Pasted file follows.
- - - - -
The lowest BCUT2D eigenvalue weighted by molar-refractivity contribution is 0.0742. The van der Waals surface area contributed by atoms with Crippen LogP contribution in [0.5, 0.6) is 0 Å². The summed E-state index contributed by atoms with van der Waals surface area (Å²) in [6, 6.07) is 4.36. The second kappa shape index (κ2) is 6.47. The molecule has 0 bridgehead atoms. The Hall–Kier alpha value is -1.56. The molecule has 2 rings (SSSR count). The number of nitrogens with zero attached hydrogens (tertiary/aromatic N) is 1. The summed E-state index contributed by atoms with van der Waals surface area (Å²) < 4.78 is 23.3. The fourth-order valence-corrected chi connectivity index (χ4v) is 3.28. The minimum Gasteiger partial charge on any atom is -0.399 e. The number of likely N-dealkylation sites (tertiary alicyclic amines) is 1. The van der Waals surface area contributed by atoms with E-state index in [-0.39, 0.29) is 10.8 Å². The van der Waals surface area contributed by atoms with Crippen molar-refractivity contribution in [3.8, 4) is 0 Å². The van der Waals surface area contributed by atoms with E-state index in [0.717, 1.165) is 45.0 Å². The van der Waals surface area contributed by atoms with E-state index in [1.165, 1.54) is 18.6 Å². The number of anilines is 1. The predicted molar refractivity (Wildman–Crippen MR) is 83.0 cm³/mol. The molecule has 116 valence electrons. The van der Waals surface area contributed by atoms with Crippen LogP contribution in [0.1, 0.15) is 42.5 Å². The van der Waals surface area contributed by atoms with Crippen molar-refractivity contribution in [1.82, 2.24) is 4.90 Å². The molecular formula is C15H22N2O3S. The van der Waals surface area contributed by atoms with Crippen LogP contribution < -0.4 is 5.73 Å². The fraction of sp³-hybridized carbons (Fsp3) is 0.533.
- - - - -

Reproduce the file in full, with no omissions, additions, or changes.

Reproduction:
The lowest BCUT2D eigenvalue weighted by molar-refractivity contribution is 0.0742. The van der Waals surface area contributed by atoms with Crippen LogP contribution in [0.5, 0.6) is 0 Å². The summed E-state index contributed by atoms with van der Waals surface area (Å²) in [6, 6.07) is 4.36. The second kappa shape index (κ2) is 6.47. The molecule has 0 bridgehead atoms. The Hall–Kier alpha value is -1.56. The molecule has 2 rings (SSSR count). The number of nitrogens with zero attached hydrogens (tertiary/aromatic N) is 1. The summed E-state index contributed by atoms with van der Waals surface area (Å²) < 4.78 is 23.3. The fourth-order valence-corrected chi connectivity index (χ4v) is 3.28. The minimum Gasteiger partial charge on any atom is -0.399 e. The number of likely N-dealkylation sites (tertiary alicyclic amines) is 1. The van der Waals surface area contributed by atoms with E-state index in [-0.39, 0.29) is 10.8 Å². The van der Waals surface area contributed by atoms with Crippen molar-refractivity contribution in [3.8, 4) is 0 Å². The van der Waals surface area contributed by atoms with E-state index in [0.717, 1.165) is 45.0 Å². The van der Waals surface area contributed by atoms with E-state index in [1.165, 1.54) is 18.6 Å². The number of anilines is 1. The predicted molar refractivity (Wildman–Crippen MR) is 83.0 cm³/mol. The molecule has 116 valence electrons. The van der Waals surface area contributed by atoms with Crippen LogP contribution in [0.1, 0.15) is 42.5 Å². The van der Waals surface area contributed by atoms with Crippen molar-refractivity contribution in [1.82, 2.24) is 4.90 Å². The molecular formula is C15H22N2O3S. The van der Waals surface area contributed by atoms with Crippen LogP contribution < -0.4 is 5.73 Å². The fraction of sp³-hybridized carbons (Fsp3) is 0.533.